Hi, do you think I'm sexy?
Don't you wish you had a blooming flower that is hot like me in your garden in the midst of winter?
Botanical name: Ipomoea horsfalliae
Common name: Cardinal creeper, Prince Kuhio* vine, Horsfall's morning glory, Lady Doorly's morning glory
Origin / Native to : West Indies (Puerto Rico and the Virgin Islands, Guyana, Suriname), Venezuela, Brazil
* Named after Hawaii Prince Kuhio who grew it on his property in Waikiki. See what I mean? Even a prince wants to have her.
This vine blooms repeatedly in late fall to early or mid-winter. The flower buds resemble berries. (Please refer to the second picture). Flowers are a bright fuchsia (red/purple) colour and measures around 2-3 inches in diameter. It was the showy flowers that first attracted my attention. It was love at first sight! I think it looks like a symmetrical 10-sided decagon. I just love this shade of fuchsia.
This plant is attractive to bees, butterflies and/or birds.
This is how the whole plant look like from afar. It is a medium sized vine that can grow to 12 - 15 ft tall.
Growth requirements: Full sun to partial shade. Water regularly but do not overwater.
Propagation is by seeds or stem cuttings. It is a slow grower and may take 2-3 years to reach 8-10 ft. It can also be grown as a houseplant or container plant.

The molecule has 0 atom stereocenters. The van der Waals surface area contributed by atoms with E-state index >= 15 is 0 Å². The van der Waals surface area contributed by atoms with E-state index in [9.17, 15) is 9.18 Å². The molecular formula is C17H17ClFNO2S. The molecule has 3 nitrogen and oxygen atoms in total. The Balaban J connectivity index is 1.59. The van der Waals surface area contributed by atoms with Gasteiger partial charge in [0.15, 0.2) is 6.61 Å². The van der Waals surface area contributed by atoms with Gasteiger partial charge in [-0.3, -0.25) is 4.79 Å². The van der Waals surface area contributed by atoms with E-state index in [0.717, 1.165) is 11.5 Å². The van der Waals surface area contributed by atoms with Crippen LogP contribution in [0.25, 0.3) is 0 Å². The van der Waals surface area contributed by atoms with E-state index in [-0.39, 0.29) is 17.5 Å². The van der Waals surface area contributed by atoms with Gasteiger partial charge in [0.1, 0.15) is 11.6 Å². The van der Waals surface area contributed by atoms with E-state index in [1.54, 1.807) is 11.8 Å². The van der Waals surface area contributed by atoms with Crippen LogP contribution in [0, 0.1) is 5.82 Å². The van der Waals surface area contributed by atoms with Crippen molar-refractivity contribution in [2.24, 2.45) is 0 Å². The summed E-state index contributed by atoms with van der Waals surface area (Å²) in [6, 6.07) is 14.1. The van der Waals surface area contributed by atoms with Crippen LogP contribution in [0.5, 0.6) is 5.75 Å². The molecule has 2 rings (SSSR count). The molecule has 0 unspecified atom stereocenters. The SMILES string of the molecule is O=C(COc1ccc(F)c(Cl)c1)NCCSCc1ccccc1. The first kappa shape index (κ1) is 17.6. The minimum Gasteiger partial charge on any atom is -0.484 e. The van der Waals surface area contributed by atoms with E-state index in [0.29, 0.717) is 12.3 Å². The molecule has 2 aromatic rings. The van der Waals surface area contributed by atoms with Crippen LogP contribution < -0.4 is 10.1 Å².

The kiss of death: The seeds and parts of the plant are poisonous if injested.
This post is dedicated to Mr Subjunctive of Plants Are The Strangest People (PATSP), the first commentor of my previous post, Wordless Wednesday - Purple Fountain Grass. I need to look up the dictionary to find out what 'subjunctive' means. I think the meaning is very deep. I really like the unique blog name of PATSP and I do agree with this statement that plants are indeed the strangest people. This I can relate to very well. I also enjoy reading this very fascinating blog.
Photos taken at The Secret Garden of 1-Utama
My grateful thanks to consultant botanist, Dr. Francis Ng. His blog link is at my sidebar.
1. Daves garden
2. Gardino Nursery, Corp : Rare and Unusual Plants
This is my entry for the second Blooming Friday of 2010. My grateful thanks to Katarina at Roses and Stuff for hosting Blooming Friday. To see what others have posted or to participate, click here.
This is also my entry for Fertilizer Friday. My grateful thanks to Tootsie at Tootsie Time for hosting Fertilizer Friday. To see what others have posted or to participate, visit here.
This is also my entry for Today's Flowers #74. My grateful thanks to the TF folks: Santilli, Denise, Pupo and Valkyrien for hosting Today's Flowers. To participate or view other floral displays around the world, click here.
Post publication update: Andrea of Andrea in This Lifetime has posted pictures of the Ipomoea sp in her post "Wildflowers ... that's what we thought ... at first!" One of the picture is a yellow ipomoea, also has star shaped pattern in the flowers but it is a different species. Do have a look at those lovely flowers too.